Arts & Faith: Lent—Holy Thursday Imaginative Prayer Exercise

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As we move from Lent to Easter, we’ll provide Ignatian prayers for the Triduum, inspired by videos from Arts & Faith: Lent. The video and prayer for Holy Thursday are based on John 13:1-15.

“So if I, your Lord and Teacher, have washed your feet, you also ought to wash one another’s feet. For I have set you an example, that you also should do as I have done to you.”

—John 13:14-15

Preparation

As you begin this time of quiet prayer, I invite you to find a comfortable place to sit with your back straight and your legs planted on the ground. Take a few moments to breathe in and breathe out.

Spend this time centering yourself to listen to what God may be saying to you during this time of prayer, to listen to what rises up in your heart. Close your eyes for a few moments. As you sit with your eyes closed, use these or similar words: “Here I am, Lord. Here I am.” When you are ready, open your eyes and pray.

Washing Feet

The dining table is scattered with the remains of a meal enjoyed by all there. Imagine you are sitting at this table. Your hands are on your belly, and you’re feeling full and satisfied. The food and wine were savory and sweet. It brought back such memories of meals you shared with friends and family through the years—meals where love was shown, forgiveness offered, and hurts healed. A smile comes across your face as you recall the hours your mother spent in the kitchen getting ready to feed those she loved. Humming softly, she would carefully knead and fold the dough that would become her delicious, crusty bread.

There is much chatter around this table. You look over at these people you have traveled with through many towns and villages, bringing the message of hope and love. A peace comes over you, a peace that tells you what a good job you’ve done. Across the table you see Jesus. He is looking around the table, but his face is serious. He stands up, puts a towel around his waist, and comes toward you. You don’t understand what’s happening. Jesus stands before you, wrapped in a towel and carrying a basin of water. He looks at you and asks you a question. What does Jesus ask you? How do you respond?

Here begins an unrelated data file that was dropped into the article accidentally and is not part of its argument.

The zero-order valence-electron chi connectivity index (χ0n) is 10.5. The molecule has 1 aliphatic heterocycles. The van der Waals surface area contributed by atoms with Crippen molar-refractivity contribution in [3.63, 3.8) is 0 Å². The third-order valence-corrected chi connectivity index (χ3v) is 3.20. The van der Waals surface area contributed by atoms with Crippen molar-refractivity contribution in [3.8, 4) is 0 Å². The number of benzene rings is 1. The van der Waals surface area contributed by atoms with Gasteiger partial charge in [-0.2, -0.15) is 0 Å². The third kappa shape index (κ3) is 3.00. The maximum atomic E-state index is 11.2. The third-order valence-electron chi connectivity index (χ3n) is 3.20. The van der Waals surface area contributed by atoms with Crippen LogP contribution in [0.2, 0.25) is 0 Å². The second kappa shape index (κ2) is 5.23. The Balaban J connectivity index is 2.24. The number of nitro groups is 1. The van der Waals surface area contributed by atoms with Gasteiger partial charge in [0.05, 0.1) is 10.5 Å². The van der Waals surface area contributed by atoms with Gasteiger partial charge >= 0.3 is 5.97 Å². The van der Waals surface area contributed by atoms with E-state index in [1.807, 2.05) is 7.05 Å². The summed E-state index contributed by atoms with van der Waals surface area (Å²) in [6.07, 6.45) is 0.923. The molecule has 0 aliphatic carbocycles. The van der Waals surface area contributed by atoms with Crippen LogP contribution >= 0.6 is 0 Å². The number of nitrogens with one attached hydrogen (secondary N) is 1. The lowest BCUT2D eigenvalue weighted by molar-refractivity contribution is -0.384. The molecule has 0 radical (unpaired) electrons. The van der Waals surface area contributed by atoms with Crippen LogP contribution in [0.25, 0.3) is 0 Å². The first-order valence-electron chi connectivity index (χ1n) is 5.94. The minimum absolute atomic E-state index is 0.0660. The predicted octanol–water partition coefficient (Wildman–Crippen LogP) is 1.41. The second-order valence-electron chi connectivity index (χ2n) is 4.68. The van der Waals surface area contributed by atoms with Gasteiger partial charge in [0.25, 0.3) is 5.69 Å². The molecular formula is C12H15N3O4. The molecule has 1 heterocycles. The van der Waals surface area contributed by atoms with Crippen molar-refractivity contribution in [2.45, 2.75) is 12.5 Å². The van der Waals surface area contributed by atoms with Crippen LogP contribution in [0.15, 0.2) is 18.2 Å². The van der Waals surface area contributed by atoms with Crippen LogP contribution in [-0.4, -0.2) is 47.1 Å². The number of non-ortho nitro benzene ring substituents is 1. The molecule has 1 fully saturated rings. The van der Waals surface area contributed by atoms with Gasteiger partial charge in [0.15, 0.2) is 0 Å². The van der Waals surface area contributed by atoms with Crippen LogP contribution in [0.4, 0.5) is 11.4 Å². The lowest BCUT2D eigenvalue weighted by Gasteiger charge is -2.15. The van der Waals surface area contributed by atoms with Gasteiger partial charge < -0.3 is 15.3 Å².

Jesus kneels in front of you. You move back in your chair. “No, Jesus. Please get up,” you say. He looks in your eyes. His eyes seem to look right into your soul. He smiles and offers his hand to take your foot. You hesitate. How can this be? you think. Jesus gently cups your foot in his hand. With his other hand, he pours the warm, perfumed water on your foot. He looks at you and smiles. It feels like there are just the two of you there. Jesus speaks to you. What does he say? What do you respond?

You look down and notice how dirty your feet are from walking on the dusty paths. Jesus simply and gently washes them and then dries them with the towel around his waist. Your eyes fill with tears. Here is Jesus, whom you left your home to follow, washing your feet like a servant. You lower your face and quietly weep. Jesus reaches up and puts his hands on your face. He gently whispers to you, “You are loved. You are loved.” He stands and hands you the jug of water and basin. Taking a towel, you wrap it around your waist and…

Do I let Jesus accept me for who I am, “dirty feet” and all?
Who are the people in my life whose “feet” need to be washed?
On this Holy Thursday, how can I accept Jesus’ call to follow his example of service?

Concluding Prayer

Glory be to the Father,
and to the Son,
and to the Holy Spirit.
As it was in the beginning,
is now, and ever shall be,
world without end.
Amen.

Read a transcript of today’s video here. The art is Bernhard Strigel’s Christ Washing the Disciples’ Feet.

About Steve Connor 21 Articles
Steve Connor has served in various catechetical positions for over 30 years. As a pastoral associate, Steve worked with RCIA, adult education, and family faith formation. He has given numerous parish missions and retreats throughout the United States. Steve has a M.Div. from the Catholic University of America in Washington, DC.

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